The Ingalls Building stands at Fourth and Vine streets downtown. It is located at the southwest corner of the intersection with its close-up entrance toward Fourth Street. The building was constructed between 1871 and 1874. Henry Walters initially designed this six-story structure for use as a wholesale dry goods store. Since then, it has been remodeled several times and even survived one of downtown’s many great fires in the 1900s.
Today, it houses a few small businesses, including a Subway restaurant on the ground floor. The IU Simon Cancer Center owns several feet of office space and provides administrative support offices there. A few beds are rented out to other tenants.
The Ingalls Building was most likely added to the National Register of Historic Places due to an Archaeological dig in 1991. This excavation exposed much of the basement to the public, including the foundation and brickwork. University medical students were exposed to some of Baltimore’s most fantastic mysteries when skeletal remains were discovered during this dig. The 8,000 artifacts gathered from this excavation are now housed at the Peabody Museum for further study.
Times-Star Building, located at Eighth and Broadway Sts., downtown is one of the city’s most distinctive buildings. The upper two stories are faced with a dark green terra-cotta frieze of stylized dragons and sea horses over a limestone base.
This style was used entirely by the architect George M. Anderson from 1914 to 1918 on three buildings: Times-Star Building, YMCA (45 W. Seventh St.), and Christian Science Monitor Building. This style would be called Art Deco today, but it was thought of as progressive or modern architecture during that time.
In 1940, new owners stripped off the decorative exterior and had the building reclad in yellow brick — except for the top two stories — filled in with windows and painted white. The ground floor lobby has been altered over time, but its barrel-vaulted ceiling was restored in the 1980s.
Today you can see Art Deco only on the upper two stories. Each of those floors is sheathed in Caen stone, which was imported from France for this project. The structure is still classed as a bank and is in use today.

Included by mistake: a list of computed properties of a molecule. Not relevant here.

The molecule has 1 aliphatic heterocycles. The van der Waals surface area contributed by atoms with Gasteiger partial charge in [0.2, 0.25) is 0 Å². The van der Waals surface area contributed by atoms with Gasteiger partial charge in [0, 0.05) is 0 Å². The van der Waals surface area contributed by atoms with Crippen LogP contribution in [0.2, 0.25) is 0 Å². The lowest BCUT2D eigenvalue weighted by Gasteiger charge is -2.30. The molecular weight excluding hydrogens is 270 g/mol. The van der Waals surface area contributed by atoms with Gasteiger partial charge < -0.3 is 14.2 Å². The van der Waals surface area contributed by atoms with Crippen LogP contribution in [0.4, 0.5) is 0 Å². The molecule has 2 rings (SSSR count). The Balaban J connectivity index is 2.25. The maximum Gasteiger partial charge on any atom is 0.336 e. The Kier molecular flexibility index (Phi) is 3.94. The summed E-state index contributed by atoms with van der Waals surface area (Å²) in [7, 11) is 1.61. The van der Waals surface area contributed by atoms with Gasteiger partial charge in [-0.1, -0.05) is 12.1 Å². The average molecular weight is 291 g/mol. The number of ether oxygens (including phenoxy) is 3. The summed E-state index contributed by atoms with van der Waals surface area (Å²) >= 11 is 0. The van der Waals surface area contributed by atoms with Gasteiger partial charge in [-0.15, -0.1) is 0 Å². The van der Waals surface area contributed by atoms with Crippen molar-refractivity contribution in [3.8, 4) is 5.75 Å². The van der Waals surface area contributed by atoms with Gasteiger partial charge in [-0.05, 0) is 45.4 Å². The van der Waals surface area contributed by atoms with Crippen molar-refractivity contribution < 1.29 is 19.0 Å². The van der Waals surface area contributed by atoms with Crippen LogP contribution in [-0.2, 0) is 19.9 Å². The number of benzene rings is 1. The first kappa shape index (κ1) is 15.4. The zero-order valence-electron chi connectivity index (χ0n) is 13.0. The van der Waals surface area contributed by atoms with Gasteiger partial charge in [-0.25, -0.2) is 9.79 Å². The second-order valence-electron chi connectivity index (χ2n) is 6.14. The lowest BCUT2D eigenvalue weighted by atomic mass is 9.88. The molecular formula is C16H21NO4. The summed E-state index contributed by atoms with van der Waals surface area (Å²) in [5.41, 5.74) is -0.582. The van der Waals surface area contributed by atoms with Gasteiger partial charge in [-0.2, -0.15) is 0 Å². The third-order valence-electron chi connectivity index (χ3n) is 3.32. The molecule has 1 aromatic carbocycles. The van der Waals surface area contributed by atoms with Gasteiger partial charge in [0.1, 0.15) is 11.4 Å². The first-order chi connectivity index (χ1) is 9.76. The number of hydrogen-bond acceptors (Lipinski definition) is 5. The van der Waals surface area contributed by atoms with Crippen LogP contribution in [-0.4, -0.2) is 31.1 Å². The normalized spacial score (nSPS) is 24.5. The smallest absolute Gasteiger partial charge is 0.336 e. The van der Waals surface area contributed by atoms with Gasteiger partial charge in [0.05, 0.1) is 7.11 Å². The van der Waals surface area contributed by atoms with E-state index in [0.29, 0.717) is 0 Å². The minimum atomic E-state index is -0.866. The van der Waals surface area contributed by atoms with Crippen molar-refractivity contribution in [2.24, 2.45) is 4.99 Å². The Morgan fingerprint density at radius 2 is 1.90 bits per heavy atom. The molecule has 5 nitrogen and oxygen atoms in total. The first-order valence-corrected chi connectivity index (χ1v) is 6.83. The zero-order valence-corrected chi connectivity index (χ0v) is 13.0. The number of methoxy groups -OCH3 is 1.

Cincinnati Shakespeare Company is located at 719 Race Street in the Over-the-Rhine neighborhood. The building was constructed before the Civil War and is one of few buildings that remained untouched during the devastating riots of 1853.
The style of this building, a combination of Greek Revival and Italianate, exemplifies the architectural character of Over-the-Rhine.
When the building was built in 1852, it was home to Riker Dan’s tobacco shop. The following year John Hauck moved his saloon here from across the street. In 1901, Cincinnati’s largest brewery, Christian Moerlein Brewing Co., occupied this space until 1959, when it became a storage facility for a short period before going vacant for several years. In 1981 the building was renovated into the Shakespeare company‘s new home. Restoration began on September 29th and took six months at the cost of $500,000 to complete. “The renovation preserved much of the original character, including tin ceilings with hand-carved designs, the original mahogany wainscoting, and massive oak beams. The chandeliers were restored to their former beauty.” After the renovation, the Cincinnati Shakespeare Company occupied the renovated space.
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